Scot who brought Jonah Lomu down to earth retires

06/04/2012,  TSPL, Scotsman, Sport, Rugby, Scottish Premier 1, Boroughmuir v Melrose. Meggatland. Melrose Cammy Murray tries to get through the Muir defence.   Pic Ian Rutherford
06/04/2012, TSPL, Scotsman, Sport, Rugby, Scottish Premier 1, Boroughmuir v Melrose. Meggatland. Melrose Cammy Murray tries to get through the Muir defence. Pic Ian Rutherford

MANY Scottish rugby supporters will remember Cammy Murray dancing past New Zealand’s Jonah Lomu as he scored a try in the 1999 World Cup quarter-final and he has been looking back fondly on his career after announcing his retirement from the sport.

The 37-year-old Berwickshire High School PE teacher called time after a weekend in which he helped Melrose lift their second club championship in succession – a fitting end to 20 years in the senior ranks during which he earned 26 caps for his country and played with distinction for numerous clubs.

In an interview with scottishrugby.org Murray said: “I’ve been lucky enough to do a lot of things in my rugby career, whether at Haddington, Hawick and Melrose in the club game, and then playing for Scotland.

“I’ve got some great memories, winning the cup with Hawick, winning the league and promotion when I was a youngster at Haddington, and the back-to-back titles with Melrose.”

After impressing in the club ranks for Haddington and Hawick and then with pro club Edinburgh, Murray was brought in to the Scotland set-up in 1998.

Scotland lost on his first five outings, but beat Wales 33-20 on his sixth to kick-start a great 1999.

Although they lost to England 24-21 in their second Five Nations match that year, they defeated Ireland 30-13 with Murray scoring two tries.

And then a brilliant 33-22 win in Paris against France coupled with England’s loss to Wales the next day gave Scotland the trophy.

Speaking recently, he looked back on that tournament and said: “The Wales game was important because it was the first match and we hadn’t been on a great run before that.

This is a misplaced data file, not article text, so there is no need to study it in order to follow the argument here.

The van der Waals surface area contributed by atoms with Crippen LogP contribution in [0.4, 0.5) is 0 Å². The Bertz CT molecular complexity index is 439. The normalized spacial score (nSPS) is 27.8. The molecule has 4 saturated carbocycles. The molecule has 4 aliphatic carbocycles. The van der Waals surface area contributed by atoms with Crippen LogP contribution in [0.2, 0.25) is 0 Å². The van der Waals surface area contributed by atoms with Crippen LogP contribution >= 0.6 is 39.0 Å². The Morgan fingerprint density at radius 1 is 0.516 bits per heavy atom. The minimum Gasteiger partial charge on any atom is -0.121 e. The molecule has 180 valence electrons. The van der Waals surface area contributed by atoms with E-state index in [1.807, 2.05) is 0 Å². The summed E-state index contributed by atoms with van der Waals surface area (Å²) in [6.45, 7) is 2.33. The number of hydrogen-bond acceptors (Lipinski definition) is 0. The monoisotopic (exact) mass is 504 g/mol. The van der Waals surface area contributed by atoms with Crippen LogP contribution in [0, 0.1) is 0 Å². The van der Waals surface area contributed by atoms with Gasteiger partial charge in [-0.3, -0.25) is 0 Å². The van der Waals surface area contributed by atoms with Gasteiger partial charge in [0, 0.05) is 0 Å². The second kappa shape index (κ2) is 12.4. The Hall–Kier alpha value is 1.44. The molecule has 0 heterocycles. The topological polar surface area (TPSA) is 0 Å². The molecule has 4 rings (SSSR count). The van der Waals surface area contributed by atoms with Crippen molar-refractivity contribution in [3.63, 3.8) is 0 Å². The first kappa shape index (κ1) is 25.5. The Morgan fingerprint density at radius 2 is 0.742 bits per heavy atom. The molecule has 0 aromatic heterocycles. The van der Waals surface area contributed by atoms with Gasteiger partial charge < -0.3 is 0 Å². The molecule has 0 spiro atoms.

“In fact, for a number of young players, myself included, it was our first win in a Scottish jersey and, from that day on, we felt we could do something.

“We really should have won the game at Twickenham and we really were gutted not too, but we bounced back well against the Irish before the amazing last weekend.

“Paris was all a bit of a daze really.

“Something just seemed to happen after they got that early try and everything we touched seemed to end in a try. We had good ball players in that team, the likes of Gregor [Townsend] and [Alan] Tait and when they got going they really got going. What a feeling it was to be part of a Scottish team that had won the championship. It was brilliant.”

In the World Cup later that year, he was involved against South Africa, Uruguay, Spain, Western Samoa and New Zealand.

He played his last Test match in 2001 against Argentina and, from there, turned out a bit longer for Edinburgh before two seasons with the Border Reivers when they joined the Celtic League back in 2002.

Two years later, he left the club and took some time out from the sport. However, he soon got itchy feet and returned to action with Melrose before a bad shoulder injury looked to have ended his career.

“I thought I might not have been able to play again, but I was determined to and, once fit again, I rejoined Melrose at the beginning of last season [2010/11] and it has been brilliant.

“I missed being around the boys and the banter, while I still felt I could offer something on the pitch,” he said.